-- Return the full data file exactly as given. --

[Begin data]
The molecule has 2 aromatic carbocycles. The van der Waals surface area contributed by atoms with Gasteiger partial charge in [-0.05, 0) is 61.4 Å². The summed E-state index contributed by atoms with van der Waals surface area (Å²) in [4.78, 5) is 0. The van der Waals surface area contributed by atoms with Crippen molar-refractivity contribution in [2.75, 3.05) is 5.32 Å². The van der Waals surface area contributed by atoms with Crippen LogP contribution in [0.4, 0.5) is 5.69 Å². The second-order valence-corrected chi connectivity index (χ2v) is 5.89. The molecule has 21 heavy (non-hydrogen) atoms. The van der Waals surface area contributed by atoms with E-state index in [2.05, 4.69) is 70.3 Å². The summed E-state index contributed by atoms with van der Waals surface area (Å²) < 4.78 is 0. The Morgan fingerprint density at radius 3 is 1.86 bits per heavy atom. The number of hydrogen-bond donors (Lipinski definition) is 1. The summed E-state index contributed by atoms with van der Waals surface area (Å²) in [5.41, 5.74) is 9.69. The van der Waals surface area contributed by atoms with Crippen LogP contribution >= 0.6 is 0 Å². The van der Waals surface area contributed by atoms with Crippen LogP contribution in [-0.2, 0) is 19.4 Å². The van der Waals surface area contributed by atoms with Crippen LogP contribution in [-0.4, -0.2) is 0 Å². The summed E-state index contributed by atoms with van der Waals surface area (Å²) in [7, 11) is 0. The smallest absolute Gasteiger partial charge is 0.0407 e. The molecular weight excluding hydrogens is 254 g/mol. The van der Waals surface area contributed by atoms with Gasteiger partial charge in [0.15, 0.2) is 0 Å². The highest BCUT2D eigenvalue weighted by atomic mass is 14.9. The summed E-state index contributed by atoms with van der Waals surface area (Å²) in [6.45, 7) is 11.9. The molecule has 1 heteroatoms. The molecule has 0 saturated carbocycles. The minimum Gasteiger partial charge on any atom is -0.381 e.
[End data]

The molecule has 2 aromatic carbocycles. The van der Waals surface area contributed by atoms with Gasteiger partial charge in [-0.05, 0) is 61.4 Å². The summed E-state index contributed by atoms with van der Waals surface area (Å²) in [4.78, 5) is 0. The van der Waals surface area contributed by atoms with Crippen molar-refractivity contribution in [2.75, 3.05) is 5.32 Å². The van der Waals surface area contributed by atoms with Crippen LogP contribution in [0.4, 0.5) is 5.69 Å². The second-order valence-corrected chi connectivity index (χ2v) is 5.89. The molecule has 21 heavy (non-hydrogen) atoms. The van der Waals surface area contributed by atoms with E-state index in [2.05, 4.69) is 70.3 Å². The summed E-state index contributed by atoms with van der Waals surface area (Å²) < 4.78 is 0. The Morgan fingerprint density at radius 3 is 1.86 bits per heavy atom. The number of hydrogen-bond donors (Lipinski definition) is 1. The summed E-state index contributed by atoms with van der Waals surface area (Å²) in [5.41, 5.74) is 9.69. The van der Waals surface area contributed by atoms with Crippen LogP contribution >= 0.6 is 0 Å². The van der Waals surface area contributed by atoms with Crippen LogP contribution in [-0.2, 0) is 19.4 Å². The van der Waals surface area contributed by atoms with Crippen LogP contribution in [-0.4, -0.2) is 0 Å². The summed E-state index contributed by atoms with van der Waals surface area (Å²) in [7, 11) is 0. The smallest absolute Gasteiger partial charge is 0.0407 e. The molecular weight excluding hydrogens is 254 g/mol. The van der Waals surface area contributed by atoms with Gasteiger partial charge in [0.15, 0.2) is 0 Å². The highest BCUT2D eigenvalue weighted by atomic mass is 14.9. The summed E-state index contributed by atoms with van der Waals surface area (Å²) in [6.45, 7) is 11.9. The molecule has 1 heteroatoms. The molecule has 0 saturated carbocycles. The minimum Gasteiger partial charge on any atom is -0.381 e.